The Heart of a Barn Rat: Riding with a Pacemaker

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Photo © HLA Photography

BY ALLIE CARLSON

Barn rats—we all know and love them. They are the young women and men who happily spend hours grooming, tacking, feeding and mucking for a little extra time in the saddle.

While working as an instructor at Hidden Brook Stables, I was lucky enough to be the trainer that got to teach and work with all the new, beginner riders. Grace, a devoted barn rat, was one of my first students. Her kindness and willingness to work hard instantly caught my attention, but what I learned next really amazed me.

From the day she was born, Grace has battled to overcome a rare congenital heart defect, Complete Congenital Heart Block. At just 4 months old, she had her first pacemaker placed. Since then, Grace has had several more. While most would tell you riding with a pacemaker is extremely risky, Grace and her family were up to the challenge. They believed the benefits would outweigh the risks. And they have, with Grace’s doctors commenting on her improved cardiovascular health and core strength. Even her teachers noted that her self-confidence had improved since she started riding.

Grace’s cousin, Erin Sweeney, suggested horses for Grace, specifically at Hidden Brook with trainer, Holly Rebello. From the time Grace started trotting around on the lunge line, picking up the posting rhythm almost instantly, she became a fixture at the barn. None of the other sports she had tried previously really stuck. Riding was where Grace finally found her passion. “I found my place and my people. I felt like I belonged,” she said.

Photo © HLA Photography

Grace’s mother, Tracey Neumuth was thrilled. “As a parent, you want your kids involved with a safe, healthy activity with supportive people. I feel safe when Grace is at the barn. I don’t have to worry. Adults and older teens look out for her, and are great role models.” Tracey observes the young equestrians learn how to support each other, inside the ring and out. “Not every sport is a good social and emotional fit for every kid, but barn girls have passion. Even at 5am, they are happy and smiling as they get ready for a show.”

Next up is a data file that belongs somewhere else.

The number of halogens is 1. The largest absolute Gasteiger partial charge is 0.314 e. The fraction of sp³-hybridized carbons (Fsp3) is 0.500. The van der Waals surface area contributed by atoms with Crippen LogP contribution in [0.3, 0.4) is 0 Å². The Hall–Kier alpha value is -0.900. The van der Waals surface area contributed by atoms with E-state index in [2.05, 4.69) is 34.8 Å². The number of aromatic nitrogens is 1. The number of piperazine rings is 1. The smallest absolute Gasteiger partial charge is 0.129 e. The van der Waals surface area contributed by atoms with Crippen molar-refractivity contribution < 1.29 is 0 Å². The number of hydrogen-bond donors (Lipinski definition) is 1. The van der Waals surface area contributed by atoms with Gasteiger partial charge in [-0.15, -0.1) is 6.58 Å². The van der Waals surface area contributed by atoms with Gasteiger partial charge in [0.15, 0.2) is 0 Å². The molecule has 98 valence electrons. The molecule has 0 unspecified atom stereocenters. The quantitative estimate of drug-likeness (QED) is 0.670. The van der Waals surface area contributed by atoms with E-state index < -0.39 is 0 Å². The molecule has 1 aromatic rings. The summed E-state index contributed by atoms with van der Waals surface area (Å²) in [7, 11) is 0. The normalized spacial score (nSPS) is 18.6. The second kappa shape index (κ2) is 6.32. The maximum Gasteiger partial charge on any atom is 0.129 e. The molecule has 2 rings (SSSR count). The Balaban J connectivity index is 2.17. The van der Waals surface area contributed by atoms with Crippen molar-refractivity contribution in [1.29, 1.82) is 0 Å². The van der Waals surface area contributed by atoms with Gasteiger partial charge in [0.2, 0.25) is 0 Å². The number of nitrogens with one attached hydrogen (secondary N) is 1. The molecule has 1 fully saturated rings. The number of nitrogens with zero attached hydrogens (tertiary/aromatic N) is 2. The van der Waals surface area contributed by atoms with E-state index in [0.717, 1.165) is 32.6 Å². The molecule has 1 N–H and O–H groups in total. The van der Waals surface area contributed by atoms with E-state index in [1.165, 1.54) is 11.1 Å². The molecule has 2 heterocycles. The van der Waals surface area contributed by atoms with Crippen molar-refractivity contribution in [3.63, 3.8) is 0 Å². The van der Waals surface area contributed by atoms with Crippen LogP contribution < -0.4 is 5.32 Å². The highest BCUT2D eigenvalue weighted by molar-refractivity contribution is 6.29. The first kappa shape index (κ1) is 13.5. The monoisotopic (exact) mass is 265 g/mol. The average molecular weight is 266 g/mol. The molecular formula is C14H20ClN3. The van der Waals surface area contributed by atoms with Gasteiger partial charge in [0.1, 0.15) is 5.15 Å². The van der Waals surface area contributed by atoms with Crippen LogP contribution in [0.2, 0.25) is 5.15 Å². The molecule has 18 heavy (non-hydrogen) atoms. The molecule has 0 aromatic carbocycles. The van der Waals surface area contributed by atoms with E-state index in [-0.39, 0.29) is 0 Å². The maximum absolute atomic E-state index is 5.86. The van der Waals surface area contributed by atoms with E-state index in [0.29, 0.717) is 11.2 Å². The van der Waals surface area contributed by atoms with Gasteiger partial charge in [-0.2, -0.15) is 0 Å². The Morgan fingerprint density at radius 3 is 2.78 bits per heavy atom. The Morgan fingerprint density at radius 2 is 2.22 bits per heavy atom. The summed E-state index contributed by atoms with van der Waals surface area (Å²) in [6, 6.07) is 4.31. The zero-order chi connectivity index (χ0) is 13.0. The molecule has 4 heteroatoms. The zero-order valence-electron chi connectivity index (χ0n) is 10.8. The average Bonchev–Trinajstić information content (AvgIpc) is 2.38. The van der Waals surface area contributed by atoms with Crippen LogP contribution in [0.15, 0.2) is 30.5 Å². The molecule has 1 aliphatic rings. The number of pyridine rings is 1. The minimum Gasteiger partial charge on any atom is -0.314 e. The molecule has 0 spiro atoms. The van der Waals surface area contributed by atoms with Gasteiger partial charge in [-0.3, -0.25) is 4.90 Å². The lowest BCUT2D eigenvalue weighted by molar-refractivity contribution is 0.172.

Like it has been for many of us horse lovers, the barn has shaped Grace. She loves summer camp, where she strives to set a good example for younger riders in hopes of being a great role model. The different horses teach her skills in patience and perseverance, especially her current favorite pony, Doodle Bug. 

Her heart condition did not stop the hard work from following Grace to local horse shows. Her first year out, she qualified for the Connecticut Horse Show Association Medal Finals in the Walk Trot Equitation and Pleasure Classics. She proudly brought home a 10th in the Pleasure Classic with the horse that she took her very first lesson on, Tucker. When her summer show season ended, Grace joined Hidden Brook Stables’ Interscholastic Equestrian Association (IEA) team.

Even when a fall resulted in a broken arm, Grace didn’t let a cast stop her from being part of the team. She told the doctor she still planned on being at the barn’s schooling show the very next day, and there she was running ribbons, cheering on friends and helping in any way she could. It earned her the Sportsmanship award—a prize that might even be more important to a true barn rat than a blue ribbon.

Photo © HLA Photography

In the fall of 2019, Grace seemed unstoppable. She had just been voted captain of her IEA team, but soon she’d have bigger hurdles to overcome than perfecting her equitation.

Over the winter, Grace’s doctors discovered that the leads to her pacemaker were causing damage and constricting her heart. She underwent surgery to remove the damaged leads, but during the procedure her right coronary artery was injured. Fighting through the tenuous complications, Grace, her family and the incredible team of doctors from Boston Children’s and Brigham and Women’s in Boston have worked hard to improve her heart function through increased exercise, medication and diet.

Today, Grace is thrilled to be back in the saddle, even if she’s currently restricted to flatwork only. She’s had to modify her short-term riding goals to work on increasing stamina, but that hasn’t robbed her joy of the sport. Even if she can’t show, Grace intends to attend IEA practices and shows to help her teammates. She dreams of one day having a horse of her own.

When asked who her riding role models are, Grace names her cousin, Erin, who helped her get started; her trainer, Holly Rebello; Forest Franzoi, founder of Herd of Zebras; and myself. I was humbled to be included. Everyone who has met Grace has learned so much about courage and strength from her. She handles every challenge thrown at her with the true heart and strength of a barn rat, and the grace of someone wise beyond her years.

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